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Arriving in Ghana
I think it’s fairly universal that the days leading up to a big trip are guaranteed to be hectic. In my case, preparations for 6 months in Ghana began with several organized lists and ended with a chaotic final day of: running around finding a few ‘must-pack’ items, completing last minute paperwork, organizing my airport pickup in Accra, constant emailing and so much more. Somewhere in the mix I even managed to sneak in a few odds and ends of quality moments with family and friends!
Maybe I’m getting ahead of myself, introductions first. My name is Rob Maxwell and I’m one of MEDA’s new interns. For the next six months I’ll be based in Accra, Ghana, where I’ll be working as the Impact Assessment intern for MEDA’s exciting new High Performance Tree Seedlings project. In a nutshell, this project aims to improve the economic well-being of male and female tree crop farmers and small enterprises working in the predominantly export oriented tree crop sector in Ghana (focused specifically on cocoa, cashews, rubber, and shea). I’ll leave it at that for today, but I’ll be sure to share as much as I can about the project’s work here in Ghana in the upcoming months.
So yes, the last few weeks of preparations have flown by. I had a quick trip to Ontario for an orientation session in Waterloo, which provided a great introduction to MEDA’s work and a chance to meet the other MEDA interns and quite a few of MEDA’s Head Office staff (check out intern Janelle’s post for more on our orientation week). Now, after my first full week in Ghana, I am mostly settled into life in Accra and eager to start my work with the project!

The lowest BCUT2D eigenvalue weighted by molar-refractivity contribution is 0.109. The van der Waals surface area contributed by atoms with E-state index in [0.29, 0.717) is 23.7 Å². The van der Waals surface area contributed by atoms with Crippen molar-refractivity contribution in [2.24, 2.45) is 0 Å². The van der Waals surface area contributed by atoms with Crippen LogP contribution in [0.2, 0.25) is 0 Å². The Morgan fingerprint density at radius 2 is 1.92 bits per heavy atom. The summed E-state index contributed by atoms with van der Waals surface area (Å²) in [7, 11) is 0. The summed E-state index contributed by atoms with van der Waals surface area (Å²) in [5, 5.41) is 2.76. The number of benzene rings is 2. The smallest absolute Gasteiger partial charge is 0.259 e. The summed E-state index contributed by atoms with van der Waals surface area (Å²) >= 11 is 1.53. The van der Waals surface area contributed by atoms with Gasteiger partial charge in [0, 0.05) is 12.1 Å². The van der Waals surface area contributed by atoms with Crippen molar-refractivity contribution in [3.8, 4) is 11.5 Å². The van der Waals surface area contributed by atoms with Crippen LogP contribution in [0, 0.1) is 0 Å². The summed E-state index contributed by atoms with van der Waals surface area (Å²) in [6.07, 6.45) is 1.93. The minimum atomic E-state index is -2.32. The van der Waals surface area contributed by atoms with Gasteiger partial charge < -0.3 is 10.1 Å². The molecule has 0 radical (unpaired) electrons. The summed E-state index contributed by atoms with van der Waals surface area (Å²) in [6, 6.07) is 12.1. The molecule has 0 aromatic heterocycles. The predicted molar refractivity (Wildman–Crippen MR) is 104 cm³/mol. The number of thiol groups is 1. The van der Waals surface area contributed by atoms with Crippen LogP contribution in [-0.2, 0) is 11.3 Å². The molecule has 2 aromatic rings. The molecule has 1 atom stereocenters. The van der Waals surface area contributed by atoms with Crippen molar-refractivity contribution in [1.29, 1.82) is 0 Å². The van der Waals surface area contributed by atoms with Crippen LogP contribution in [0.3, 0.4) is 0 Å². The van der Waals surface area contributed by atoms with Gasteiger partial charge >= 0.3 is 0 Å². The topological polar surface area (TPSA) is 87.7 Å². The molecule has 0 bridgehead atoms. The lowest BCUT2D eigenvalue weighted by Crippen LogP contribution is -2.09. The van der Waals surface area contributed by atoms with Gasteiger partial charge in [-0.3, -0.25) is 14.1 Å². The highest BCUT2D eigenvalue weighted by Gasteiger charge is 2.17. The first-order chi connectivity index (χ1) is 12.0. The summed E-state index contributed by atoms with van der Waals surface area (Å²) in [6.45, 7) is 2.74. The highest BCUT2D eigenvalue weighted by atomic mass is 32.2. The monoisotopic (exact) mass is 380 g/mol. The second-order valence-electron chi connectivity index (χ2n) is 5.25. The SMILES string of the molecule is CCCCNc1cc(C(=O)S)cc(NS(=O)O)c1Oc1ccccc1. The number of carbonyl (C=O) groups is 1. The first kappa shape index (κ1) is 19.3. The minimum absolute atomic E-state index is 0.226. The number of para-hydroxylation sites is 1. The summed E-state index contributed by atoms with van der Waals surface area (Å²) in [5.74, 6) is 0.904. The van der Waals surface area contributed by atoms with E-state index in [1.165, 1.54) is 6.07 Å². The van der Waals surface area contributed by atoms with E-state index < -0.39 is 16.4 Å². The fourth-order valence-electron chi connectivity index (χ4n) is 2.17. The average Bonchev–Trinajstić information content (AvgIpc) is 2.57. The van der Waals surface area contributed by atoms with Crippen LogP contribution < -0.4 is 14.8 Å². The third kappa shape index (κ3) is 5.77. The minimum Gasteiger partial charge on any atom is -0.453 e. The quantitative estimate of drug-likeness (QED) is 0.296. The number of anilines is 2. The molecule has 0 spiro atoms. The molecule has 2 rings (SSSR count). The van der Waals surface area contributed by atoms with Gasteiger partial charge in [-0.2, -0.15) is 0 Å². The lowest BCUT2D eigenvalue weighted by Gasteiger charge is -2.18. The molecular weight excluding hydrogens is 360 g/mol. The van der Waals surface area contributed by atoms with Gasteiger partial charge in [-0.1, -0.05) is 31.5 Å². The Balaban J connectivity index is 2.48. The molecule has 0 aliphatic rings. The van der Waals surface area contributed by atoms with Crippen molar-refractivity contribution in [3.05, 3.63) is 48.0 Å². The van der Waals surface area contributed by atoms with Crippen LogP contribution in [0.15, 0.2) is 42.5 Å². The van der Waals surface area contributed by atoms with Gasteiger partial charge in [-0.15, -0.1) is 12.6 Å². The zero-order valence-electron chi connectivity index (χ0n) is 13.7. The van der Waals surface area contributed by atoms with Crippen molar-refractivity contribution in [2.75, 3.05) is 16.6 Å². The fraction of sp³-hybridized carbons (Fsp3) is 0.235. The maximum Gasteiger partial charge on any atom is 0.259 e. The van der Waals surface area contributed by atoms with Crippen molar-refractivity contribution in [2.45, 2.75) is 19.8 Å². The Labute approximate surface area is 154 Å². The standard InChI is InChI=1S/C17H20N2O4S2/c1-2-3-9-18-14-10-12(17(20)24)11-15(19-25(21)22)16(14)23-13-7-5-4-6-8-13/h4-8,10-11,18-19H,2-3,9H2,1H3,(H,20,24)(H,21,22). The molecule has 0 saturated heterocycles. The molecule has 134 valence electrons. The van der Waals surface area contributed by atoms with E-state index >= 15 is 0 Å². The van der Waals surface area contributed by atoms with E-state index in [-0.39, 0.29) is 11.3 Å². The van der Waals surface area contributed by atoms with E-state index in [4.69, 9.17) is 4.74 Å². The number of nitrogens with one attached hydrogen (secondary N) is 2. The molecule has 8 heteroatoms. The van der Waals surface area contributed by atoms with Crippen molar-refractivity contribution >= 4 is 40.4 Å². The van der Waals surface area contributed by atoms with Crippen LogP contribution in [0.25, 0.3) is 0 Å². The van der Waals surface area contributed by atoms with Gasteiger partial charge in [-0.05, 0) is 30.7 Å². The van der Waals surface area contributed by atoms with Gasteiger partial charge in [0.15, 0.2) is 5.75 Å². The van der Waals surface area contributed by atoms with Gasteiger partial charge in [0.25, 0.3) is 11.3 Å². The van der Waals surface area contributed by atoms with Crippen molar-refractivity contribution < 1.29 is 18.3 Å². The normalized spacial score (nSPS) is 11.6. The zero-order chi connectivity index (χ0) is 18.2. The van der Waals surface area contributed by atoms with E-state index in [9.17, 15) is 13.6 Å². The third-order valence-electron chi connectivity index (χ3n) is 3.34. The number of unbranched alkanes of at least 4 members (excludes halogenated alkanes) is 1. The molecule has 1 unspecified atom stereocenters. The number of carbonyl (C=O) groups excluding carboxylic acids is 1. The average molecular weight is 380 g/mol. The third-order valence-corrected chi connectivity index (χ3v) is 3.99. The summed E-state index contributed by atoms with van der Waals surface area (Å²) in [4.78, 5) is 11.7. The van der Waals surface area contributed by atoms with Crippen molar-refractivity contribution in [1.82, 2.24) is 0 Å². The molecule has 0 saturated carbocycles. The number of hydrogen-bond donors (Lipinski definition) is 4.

To close off my first blog posting, I thought I’d share a few quick highlights of my first week:
- After arriving to my first day at the MEDA office, I was promptly sent off for a visit to a tree nursery site, a 2 hour drive from Accra. As my flight had arrived the previous evening, I hadn’t had a chance to see much of anything, so the drive gave me a chance to take in a bit of the city and countryside. Then having a tour of the tree nursery and speaking with the nursery mangers gave me a taste of what to expect over the next few months. All in all a good first day!
- On my second day I moved into my new studio apartment and then began to sort out the many peculiarities of a new country and accommodations. These include scheduled power outages (don’t stock up on ice cream, it will almost certainly not last a 12 hour outage), dealing with water (how much bleach should I add to rinse the dishes?), tracking down some random household items (e.g. strangely my furnished apartment came with 5 spoons, but no forks or knives), and figuring out where to get food in my neighborhood (so far I’m a regular at a nearby fruit stand, an egg place, and a water store, but am still looking for a good spot for vegetables).
- As street names and numbers mostly aren’t used in Accra, I’ve been hard at work memorizing countless local landmarks in order to direct taxis (... was it left or straight at ‘America House’?).
- From the beginning, my supervisor and the local MEDA staff (a small, but growing team) have done a great job of making me feel right at home. Beyond giving me a thorough introduction to the project’s work, they’ve been a huge help with local information and helping me find my way around the area.
- Finally, I’ve been trying as many different Ghanaian foods as I can. I usually aim for one new thing a day, with the clear winner so far being: ‘red red’ –basically a mix of beans and fried plantain, which is mixed with a nice red palm oil (note to self: only eat this while wearing dark colored shirts).
So bit by bit I’m starting to feel at home, and am looking forward to posting more as I get underway working on the high-quality tree seedling project. Stay tuned!